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Louisiana DAC project supported by UH, Shell gets $4.9M in funding

The first phase of the Pelican Gulf Coast Carbon Removal project recently received nearly $4.9 million in grants. Photo via Getty Images

The University of Houston is spilling details about its role in a potential direct air capture, or DAC, hub in Louisiana.

The first phase of the Pelican Gulf Coast Carbon Removal project recently received nearly $4.9 million in grants, including almost $3 million from the U.S. Department of Energy. Led by Louisiana State University, the Pelican consortium includes UH and Shell, whose U.S. headquarters is in Houston.

The funding will go toward studying the feasibility of a DAC hub that would pull carbon dioxide from the air and either store it in deep geological formations or use it to manufacture various products, such as concrete.

“This support of development and deployment of direct air capture technologies is a vital part of carbon management and allows us to explore sustainable technological and commercial opportunities,” Ramanan Krishnamoorti, vice president for energy and innovation at UH, says in a news release.

Chemical engineer Joseph Powell, founding executive director of the university’s Energy Transition Institute, will be the primary leader of UH’s work on the Pelican project.

“DAC can be an important technology for addressing difficult-to-decarbonize sectors such as aviation and marine transport as well as chemicals, or to achieve negative emissions goals,” Powell says.

Powell, a fellow of the American Institute of Chemical Engineers, was Shell’s first-ever chief scientist for chemical engineering from 2006 until his retirement in 2020. He joined Shell in 1988.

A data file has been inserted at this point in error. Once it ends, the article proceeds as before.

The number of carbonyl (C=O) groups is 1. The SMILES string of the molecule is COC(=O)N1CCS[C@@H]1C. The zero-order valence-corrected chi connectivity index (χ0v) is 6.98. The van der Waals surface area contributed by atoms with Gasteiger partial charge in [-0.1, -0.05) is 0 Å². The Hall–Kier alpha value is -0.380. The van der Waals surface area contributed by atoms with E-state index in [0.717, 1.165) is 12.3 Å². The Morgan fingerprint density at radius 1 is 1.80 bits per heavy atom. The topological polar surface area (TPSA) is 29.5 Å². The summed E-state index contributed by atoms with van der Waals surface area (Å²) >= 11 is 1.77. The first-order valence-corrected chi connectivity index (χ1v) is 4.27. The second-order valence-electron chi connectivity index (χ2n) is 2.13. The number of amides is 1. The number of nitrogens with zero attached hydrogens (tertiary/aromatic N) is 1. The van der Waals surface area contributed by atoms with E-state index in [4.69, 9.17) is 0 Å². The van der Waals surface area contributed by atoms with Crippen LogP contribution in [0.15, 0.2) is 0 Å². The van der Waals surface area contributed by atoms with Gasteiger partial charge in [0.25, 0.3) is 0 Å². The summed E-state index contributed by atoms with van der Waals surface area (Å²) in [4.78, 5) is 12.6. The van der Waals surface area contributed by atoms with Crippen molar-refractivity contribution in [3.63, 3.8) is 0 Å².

Shell is the Pelican project’s “technical delivery partner.”

“Advancing carbon management technologies is a critical part of the energy transition, and effectively scaling this technology will require continued collaboration, discipline, and innovation,” says Adam Prince, general manager of carbon capture storage strategy and growth at Shell.

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A View From HETI

LiNova will use the funds to advance its polymer cathode battery technology. Photo via Getty Images

A California startup that's revolutionizing polymer cathode battery technology has announced its series A round of funding with support from Houston-based energy transition leaders.

LiNova Energy Inc. closed a $15.8 million series A round led by Catalus Capital. Saft, a subsidiary of TotalEnergies, which has its US HQ in Houston, and Houston-based Chevron Technology Ventures, also participated in the round with a coalition of other investors.

LiNova will use the funds with its polymer cathode battery to advance the energy storage landscape, according to the company. The company uses a high-energy polymer battery technology that is designed to allow material replacement of the traditional cathode that is made up of cobalt, nickel, and other materials.

The joint development agreement with Saft will have them collaborate to develop the battery technology for commercialization in Saft's key markets.

“We are proud to collaborate with LiNova in scaling up its technology, leveraging the extensive experience of Saft's research teams, our newest prototype lines, and our industrial expertise in battery cell production," Cedric Duclos, CEO of Saft, says in a news release.

CTV recently announced its $500 million Future Energy Fund III, which aims to lead on emerging mobility, energy decentralization, industrial decarbonization, and the growing circular economy. Chevron has promised to spend $10 billion on lower carbon energy investments and projects by 2028.

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